The 7 spindle cell lipomas (cases 4–10) were quite different from each other: 2 were located solely in the dermis (cases 5 and 7), 3 both in the dermis and subcutis (cases 6, 8, and 10), and 2 were purely subcutaneous (cases 4 and 9), and in contrast to the others, one was encapsulated (case 4). The dermal cases were rather ill-defined and intermingled by fibrous tissue. All these lesions showed mature adipocytes accompanied by a proliferation of bland spindle cells set in a mucinous to collagenous stroma in places with conspicuous mast cells. Case 7 in addition showed floret-like giant cells. The degree of lipomatous differentiation varied and was only moderately present in case 5 with strong positivity of the spindle cell population for CD34, however. In this case, there were slightly dilated coils of eccrine sweat glands being present close to the lesion's margin surrounded by slender spindle cells set in a collagenous stroma rich in mucin. Case 4 showed secretory coils and dilated ducts of eccrine glands close to the periphery but obviously within the lesion. Similar to case 8, the glandular elements revealed altered polarity of luminal cells as described previously.1 The glandular component of cases 6–10 was apocrine in nature with dilated secretory elements and ducts, again surrounded by spindle cell lipomatous elements (Fig. 2). Case 6 presented as a recurrence. Case 10 in addition showed a marked inflammatory component consisting of T-lymphocytes and B-lymphocytes without evidence of kappa or lambda restriction. All these spindle cell lipomas showed a moderate degree of vascularity.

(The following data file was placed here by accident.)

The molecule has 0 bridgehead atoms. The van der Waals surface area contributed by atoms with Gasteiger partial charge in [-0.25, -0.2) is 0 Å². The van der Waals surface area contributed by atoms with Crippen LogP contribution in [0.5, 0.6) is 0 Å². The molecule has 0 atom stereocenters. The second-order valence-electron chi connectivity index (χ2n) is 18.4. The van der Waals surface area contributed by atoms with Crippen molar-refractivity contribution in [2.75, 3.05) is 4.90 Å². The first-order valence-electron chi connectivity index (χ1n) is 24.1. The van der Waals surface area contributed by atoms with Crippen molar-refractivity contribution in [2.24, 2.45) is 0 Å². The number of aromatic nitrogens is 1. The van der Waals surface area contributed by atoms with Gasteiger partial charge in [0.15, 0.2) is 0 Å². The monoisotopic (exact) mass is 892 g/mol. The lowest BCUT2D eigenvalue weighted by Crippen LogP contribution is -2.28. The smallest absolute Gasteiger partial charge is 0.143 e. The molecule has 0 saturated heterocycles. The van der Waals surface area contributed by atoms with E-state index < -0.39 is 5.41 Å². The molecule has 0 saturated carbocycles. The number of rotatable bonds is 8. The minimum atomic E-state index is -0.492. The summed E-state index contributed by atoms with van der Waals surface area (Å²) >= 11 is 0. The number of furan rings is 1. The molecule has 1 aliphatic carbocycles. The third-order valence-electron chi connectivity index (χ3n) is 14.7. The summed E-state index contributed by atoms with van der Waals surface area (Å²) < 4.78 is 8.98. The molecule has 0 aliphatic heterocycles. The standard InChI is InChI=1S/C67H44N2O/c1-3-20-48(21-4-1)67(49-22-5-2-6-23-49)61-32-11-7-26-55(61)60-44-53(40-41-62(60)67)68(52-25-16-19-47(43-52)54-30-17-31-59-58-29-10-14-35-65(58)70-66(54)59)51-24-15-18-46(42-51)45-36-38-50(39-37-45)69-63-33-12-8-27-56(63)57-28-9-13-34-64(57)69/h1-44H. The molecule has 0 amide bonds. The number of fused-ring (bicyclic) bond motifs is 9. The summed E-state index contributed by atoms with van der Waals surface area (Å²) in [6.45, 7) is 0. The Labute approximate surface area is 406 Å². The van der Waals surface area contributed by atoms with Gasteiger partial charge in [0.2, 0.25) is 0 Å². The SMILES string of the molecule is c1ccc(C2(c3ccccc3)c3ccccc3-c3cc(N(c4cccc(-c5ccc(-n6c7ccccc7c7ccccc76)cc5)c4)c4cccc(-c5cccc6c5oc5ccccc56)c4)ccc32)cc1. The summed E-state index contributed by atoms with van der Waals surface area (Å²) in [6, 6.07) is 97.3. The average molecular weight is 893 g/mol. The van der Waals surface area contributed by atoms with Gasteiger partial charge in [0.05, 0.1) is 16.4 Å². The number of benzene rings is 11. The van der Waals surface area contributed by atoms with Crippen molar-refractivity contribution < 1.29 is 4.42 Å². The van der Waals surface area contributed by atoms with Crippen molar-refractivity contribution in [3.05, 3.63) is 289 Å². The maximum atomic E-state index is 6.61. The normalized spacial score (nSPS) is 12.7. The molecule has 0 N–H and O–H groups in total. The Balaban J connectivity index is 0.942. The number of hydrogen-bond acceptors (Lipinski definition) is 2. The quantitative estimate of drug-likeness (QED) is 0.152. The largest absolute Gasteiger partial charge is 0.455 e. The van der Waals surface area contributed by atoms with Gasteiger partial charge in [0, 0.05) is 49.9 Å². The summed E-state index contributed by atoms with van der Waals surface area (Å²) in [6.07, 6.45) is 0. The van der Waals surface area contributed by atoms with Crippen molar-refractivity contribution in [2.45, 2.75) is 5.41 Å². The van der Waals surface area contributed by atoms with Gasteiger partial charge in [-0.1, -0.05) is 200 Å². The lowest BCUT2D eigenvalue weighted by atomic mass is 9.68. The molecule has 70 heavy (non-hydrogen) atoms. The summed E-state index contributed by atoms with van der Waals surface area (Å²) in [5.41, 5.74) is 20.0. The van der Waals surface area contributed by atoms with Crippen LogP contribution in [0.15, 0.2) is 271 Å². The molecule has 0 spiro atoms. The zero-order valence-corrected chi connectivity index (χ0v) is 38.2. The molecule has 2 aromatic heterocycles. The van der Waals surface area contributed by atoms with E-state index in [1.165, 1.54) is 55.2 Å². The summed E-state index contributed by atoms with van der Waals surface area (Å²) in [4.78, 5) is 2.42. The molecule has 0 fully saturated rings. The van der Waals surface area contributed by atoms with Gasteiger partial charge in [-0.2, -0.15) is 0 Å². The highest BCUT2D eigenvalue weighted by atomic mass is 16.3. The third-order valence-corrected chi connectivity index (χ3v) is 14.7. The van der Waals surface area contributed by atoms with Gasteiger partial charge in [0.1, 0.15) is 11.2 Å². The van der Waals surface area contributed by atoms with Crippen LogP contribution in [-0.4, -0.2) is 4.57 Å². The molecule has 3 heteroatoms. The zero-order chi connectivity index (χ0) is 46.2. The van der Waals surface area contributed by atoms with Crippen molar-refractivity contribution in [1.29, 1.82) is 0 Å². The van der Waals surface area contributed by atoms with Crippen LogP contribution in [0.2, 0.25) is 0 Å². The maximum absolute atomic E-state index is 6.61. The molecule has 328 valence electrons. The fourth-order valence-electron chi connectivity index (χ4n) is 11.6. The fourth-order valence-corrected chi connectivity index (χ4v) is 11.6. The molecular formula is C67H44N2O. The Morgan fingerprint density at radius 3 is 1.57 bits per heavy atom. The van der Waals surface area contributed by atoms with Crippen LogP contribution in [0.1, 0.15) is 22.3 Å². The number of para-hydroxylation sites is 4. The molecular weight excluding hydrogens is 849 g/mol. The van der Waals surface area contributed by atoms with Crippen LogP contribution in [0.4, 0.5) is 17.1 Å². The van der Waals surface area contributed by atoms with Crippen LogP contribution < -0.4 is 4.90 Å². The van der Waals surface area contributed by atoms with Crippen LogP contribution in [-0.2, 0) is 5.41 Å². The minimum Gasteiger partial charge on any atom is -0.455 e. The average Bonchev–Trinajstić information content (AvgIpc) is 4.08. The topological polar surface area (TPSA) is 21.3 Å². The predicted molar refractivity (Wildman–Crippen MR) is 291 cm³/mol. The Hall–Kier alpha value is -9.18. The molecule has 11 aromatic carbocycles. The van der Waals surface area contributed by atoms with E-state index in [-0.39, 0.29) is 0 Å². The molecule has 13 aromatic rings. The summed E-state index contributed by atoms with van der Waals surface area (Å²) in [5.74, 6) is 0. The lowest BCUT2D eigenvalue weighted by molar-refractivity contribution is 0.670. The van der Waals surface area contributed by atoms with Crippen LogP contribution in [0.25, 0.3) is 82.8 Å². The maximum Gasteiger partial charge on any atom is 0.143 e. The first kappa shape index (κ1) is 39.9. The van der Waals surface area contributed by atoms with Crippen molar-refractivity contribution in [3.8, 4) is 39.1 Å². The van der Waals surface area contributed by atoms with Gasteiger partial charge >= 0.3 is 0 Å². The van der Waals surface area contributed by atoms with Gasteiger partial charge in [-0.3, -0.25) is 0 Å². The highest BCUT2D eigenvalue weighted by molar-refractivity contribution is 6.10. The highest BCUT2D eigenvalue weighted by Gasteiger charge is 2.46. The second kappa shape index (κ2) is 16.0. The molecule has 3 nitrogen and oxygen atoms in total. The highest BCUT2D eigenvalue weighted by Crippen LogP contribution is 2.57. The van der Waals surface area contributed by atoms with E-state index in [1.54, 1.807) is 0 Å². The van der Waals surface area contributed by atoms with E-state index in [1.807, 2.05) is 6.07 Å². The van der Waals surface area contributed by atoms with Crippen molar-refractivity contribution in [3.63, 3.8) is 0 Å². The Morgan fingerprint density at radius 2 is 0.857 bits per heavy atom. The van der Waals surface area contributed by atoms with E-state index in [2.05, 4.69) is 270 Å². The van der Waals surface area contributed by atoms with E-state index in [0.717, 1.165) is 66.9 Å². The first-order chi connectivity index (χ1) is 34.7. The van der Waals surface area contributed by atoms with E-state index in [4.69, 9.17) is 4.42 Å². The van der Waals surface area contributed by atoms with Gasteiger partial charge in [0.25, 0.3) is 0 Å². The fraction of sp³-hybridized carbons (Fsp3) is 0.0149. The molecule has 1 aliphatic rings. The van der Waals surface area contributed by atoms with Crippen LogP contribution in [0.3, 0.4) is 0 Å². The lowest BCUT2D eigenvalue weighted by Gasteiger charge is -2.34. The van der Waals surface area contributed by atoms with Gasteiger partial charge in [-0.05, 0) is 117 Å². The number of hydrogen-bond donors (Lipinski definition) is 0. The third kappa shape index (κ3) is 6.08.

Case 11 was comparatively different from the others and showed an ill-defined lesion with a papillomatous epidermis and a free grenz zone. The reticular and deep dermis revealed prominent fibrous tissue, which was highly vascularized and intermingled by mature adipocytes. In addition to the lipomatous, vascular, and fibrous components, there were large numbers of apocrine secretory elements with prominent dilatation of ducts. In some places, these were intimately associated with the lipogenic and vascular component. The epithelial secretory and ductal cells were compressed and thus partially flattened. Also, curled nerve trunks, compressed sebaceous glands, and a mild inflammatory component consisting of lymphocytes and macrophages were present (Fig. 3).